Po1 is the root port. G0/16 is an âupâ access port. Po2 is a trunk to another access layer switch at the same level. Po2 spends its time in blocking state on the other switch. This switch prunes most VLANs off Po2.
Now let us look at the trunks:
CC80#show int trunkPort Mode Encapsulation Status Native vlan
Gi0/3 on 802.1q trunking 2
Po1 on 802.1q trunking 12
Po2 on 802.1q trunking 12Port Vlans allowed on trunk
Po2 1-2,5,12,21-26,169Port Vlans allowed and active in management domain
Po2 1-2,5,12,21-26,169Port Vlans in spanning tree forwarding state and not pruned
As expected, most of the VLANs are pruned off Po2 as te other end of Po2 is on STP blocking state. Ignore G0/3; this is a server trunk. The interesting thing is that the switch has pruned VLAN 21 from the root port trunk, Po1. Why? This has effectively cut this switch off from VLAN 21.
VLAN 21 is pruned from both Po1 and Po2, and yet it has an access port on it. Now, that access port, G0/16, is apparently not receiving any MAC traffic from its connected host. There is nothing in the CAM table except the upstream switch. But it is still isolated, so it cannot see any traffic from the remote part of the VLAN, so it does not respond:
CC80#show mac-address-table dyn vlan 21
Mac Address Table
-------------------------------------------Vlan Mac Address Type Ports
---- ----------- -------- -----
21 0016.c73d.a22b DYNAMIC Po1
Total Mac Addresses for this criterion: 1
One last possible clue. We have four VLANs, each with two host connections. Two of them work, two of them don't. The difference is that they take different paths. Two of them are rooted on a 4506 running IOS 12.2(25)EWA2, and they work; they are not pruned anywhere between the two sites. The two that do not work are rooted on a 4003 running CatOS 8.4(5)GLX.
Thanks for looking at the output from the switches. I think I have sorted it out, and I think it is a bug in the root switch for VLAN 21. Unlike our other VLANs, VLAN 21 is rooted in a CatOS switch. Due to various circumstances in our network, it tripped over a bug.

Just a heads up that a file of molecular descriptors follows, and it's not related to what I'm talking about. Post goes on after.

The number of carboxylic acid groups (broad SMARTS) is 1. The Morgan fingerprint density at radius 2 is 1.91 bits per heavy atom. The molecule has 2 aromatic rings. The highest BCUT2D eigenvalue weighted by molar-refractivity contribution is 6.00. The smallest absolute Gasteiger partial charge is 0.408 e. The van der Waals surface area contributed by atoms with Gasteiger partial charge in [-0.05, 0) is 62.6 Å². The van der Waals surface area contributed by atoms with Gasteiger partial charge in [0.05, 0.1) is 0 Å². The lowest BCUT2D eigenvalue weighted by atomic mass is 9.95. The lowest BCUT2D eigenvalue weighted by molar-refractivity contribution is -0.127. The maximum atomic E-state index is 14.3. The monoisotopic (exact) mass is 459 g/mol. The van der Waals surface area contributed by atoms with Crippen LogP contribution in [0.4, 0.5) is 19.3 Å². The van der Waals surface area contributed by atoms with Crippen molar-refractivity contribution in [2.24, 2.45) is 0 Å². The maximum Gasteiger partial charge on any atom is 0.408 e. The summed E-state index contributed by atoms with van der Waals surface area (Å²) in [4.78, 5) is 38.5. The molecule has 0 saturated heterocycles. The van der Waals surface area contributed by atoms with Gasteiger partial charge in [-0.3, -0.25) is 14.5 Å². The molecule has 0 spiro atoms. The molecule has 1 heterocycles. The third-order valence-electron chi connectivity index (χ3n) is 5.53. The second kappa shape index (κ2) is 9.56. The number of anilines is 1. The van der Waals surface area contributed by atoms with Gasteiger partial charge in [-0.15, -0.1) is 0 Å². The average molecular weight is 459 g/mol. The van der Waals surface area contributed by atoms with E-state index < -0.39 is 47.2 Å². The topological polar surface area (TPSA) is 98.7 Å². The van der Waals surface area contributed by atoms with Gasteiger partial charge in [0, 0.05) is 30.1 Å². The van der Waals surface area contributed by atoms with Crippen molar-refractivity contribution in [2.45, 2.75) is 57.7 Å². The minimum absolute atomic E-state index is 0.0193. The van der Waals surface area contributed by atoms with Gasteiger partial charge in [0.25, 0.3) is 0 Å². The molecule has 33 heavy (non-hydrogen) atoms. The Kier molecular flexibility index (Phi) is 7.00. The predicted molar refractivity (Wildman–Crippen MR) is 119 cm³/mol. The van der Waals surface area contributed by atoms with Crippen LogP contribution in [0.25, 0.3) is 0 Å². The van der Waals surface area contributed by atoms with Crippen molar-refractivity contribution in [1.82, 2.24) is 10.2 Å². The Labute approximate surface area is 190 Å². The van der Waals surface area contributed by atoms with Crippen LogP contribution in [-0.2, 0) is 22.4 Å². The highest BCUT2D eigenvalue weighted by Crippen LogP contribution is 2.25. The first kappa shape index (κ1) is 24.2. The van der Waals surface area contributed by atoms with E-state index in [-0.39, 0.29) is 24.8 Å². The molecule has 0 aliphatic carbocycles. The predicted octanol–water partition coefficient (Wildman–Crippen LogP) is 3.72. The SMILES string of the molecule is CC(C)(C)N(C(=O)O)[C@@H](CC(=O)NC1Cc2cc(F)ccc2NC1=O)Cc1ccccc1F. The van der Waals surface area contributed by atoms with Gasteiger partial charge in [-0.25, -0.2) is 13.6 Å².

The bug is related to one I found a couple of years ago. I found that in a CatOS switch, if you manually disallow the native VLAN (in my case VLAN 12) from a trunk, then it stops the trunk passing BPDUs for VLAN 1 as well. At the time, that resulted in a 5-minute meltdown of my network.
Here are the notes I have made for this new bug. Sorry about the generalisations ... I do not know the VTP protocol very well yet.
Normally, VTP signalling is carried on the native VLAN of each trunk. By default, the native VLAN is VLAN 1, but you are allowed other values. We use VLAN 12 as native, a VLAN that is unused anywhere on the network. Now, an IOS switch will never prune VLAN 1 from a trunk. Nor will it prune the native VLAN. However, CatOS has a bug: if the (non-1) native VLAN is unused, it will prune it from the trunk regardless of the fact that it is the native. Once the native VLAN is pruned, of course, the VTP signal cannot be propagated to other switches.
It happens that we have one CatOS siwtch in our core loop. That switch is the root for VLANs 21 and 23. (And fortunately only for VLANs 21 and 23.) Because that root switch had pruned the native VLAN from its trunks, it was no longer able to send VTP unprune signals for VLANs 21 and 23 to its neighbors. Its neighbors therefore pruned VLANs 21 and 23 from the trunks to the root. The result was that there was no connectivity in VLANs 21 and 23, and every switch pruned all ports on those VLANs.
I resolved the problem by rolling back the VTP pruning.
I hope this makes sense. If FranÃ§ois Tallet ses this posting, I wonder if you could comment please FranÃ§ois?
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